Do Pharmaceutical Customers Behave as Patients or Consumers?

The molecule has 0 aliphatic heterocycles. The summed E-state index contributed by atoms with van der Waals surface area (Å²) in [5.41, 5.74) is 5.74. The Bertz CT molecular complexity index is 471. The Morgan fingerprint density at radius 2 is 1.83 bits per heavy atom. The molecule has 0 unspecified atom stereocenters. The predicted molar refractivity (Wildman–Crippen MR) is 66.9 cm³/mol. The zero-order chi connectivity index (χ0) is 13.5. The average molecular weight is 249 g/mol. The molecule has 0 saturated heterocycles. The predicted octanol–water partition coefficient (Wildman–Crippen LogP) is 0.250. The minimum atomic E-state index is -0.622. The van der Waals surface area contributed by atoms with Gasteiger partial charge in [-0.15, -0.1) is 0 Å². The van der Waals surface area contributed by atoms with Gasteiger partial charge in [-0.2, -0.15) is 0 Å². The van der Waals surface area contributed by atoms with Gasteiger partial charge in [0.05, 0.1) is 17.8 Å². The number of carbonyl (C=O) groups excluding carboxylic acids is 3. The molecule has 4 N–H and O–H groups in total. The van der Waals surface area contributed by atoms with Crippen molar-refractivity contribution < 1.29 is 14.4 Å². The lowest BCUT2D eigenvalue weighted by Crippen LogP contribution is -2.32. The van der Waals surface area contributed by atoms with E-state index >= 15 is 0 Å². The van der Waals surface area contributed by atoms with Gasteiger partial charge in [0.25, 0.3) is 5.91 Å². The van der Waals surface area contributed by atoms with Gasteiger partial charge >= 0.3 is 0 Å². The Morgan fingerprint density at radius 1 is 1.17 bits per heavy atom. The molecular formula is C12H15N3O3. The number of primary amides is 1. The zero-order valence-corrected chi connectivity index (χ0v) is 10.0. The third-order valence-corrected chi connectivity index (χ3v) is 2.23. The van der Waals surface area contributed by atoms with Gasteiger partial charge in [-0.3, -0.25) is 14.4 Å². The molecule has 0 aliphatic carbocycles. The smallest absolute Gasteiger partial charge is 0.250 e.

The objective of this paper is to identify the characteristics of what makes retail pharmacies able to guarantee and ensure better customer satisfaction. We have identified the core attributes of retail pharmacies as well as the factors that can contribute to better customer satisfaction in a regulated economic context (pharmacies being in a monopolistic situation regarding the sales of medicines). The aim of this analysis is to check if pharmacies’ customers behave as patients or consumers. If the factors linked to the consumption of pharmaceutical products have similar contributions to those noticed for traditional consumer goods (food, clothes and so on), pharmacists will be able to regard their customers as consumers. If it is not the case, the customers will be assimilated to patients, regarding pharmaceutical products as non-traditional consumer goods. The “tetra-class model” (Llosa, 1997) of factors contributing to satisfaction during a pharmacy service experience will serve as the tool for apprehending the role of different pharmacy characteristics in the satisfaction process. We found that French customers seem to behave more as patients than customers in pharmacies. Managerial implications can be deduced. In front of the counter, this research shows that merchandizing at the sales outlet has no effect on the patient’s satisfaction. However, it is worth noticing that the self-service area does contribute to consumer satisfaction. Behind the counter, pharmacies’ customers behave as patients when purchasing drugs; medecines still remaining a nontraditional product. French customers do not seem ready to purchase medecines from a self-service area. As a result, pharmacy owners can adjust pharmacy service elements to increase the satisfaction level of their customers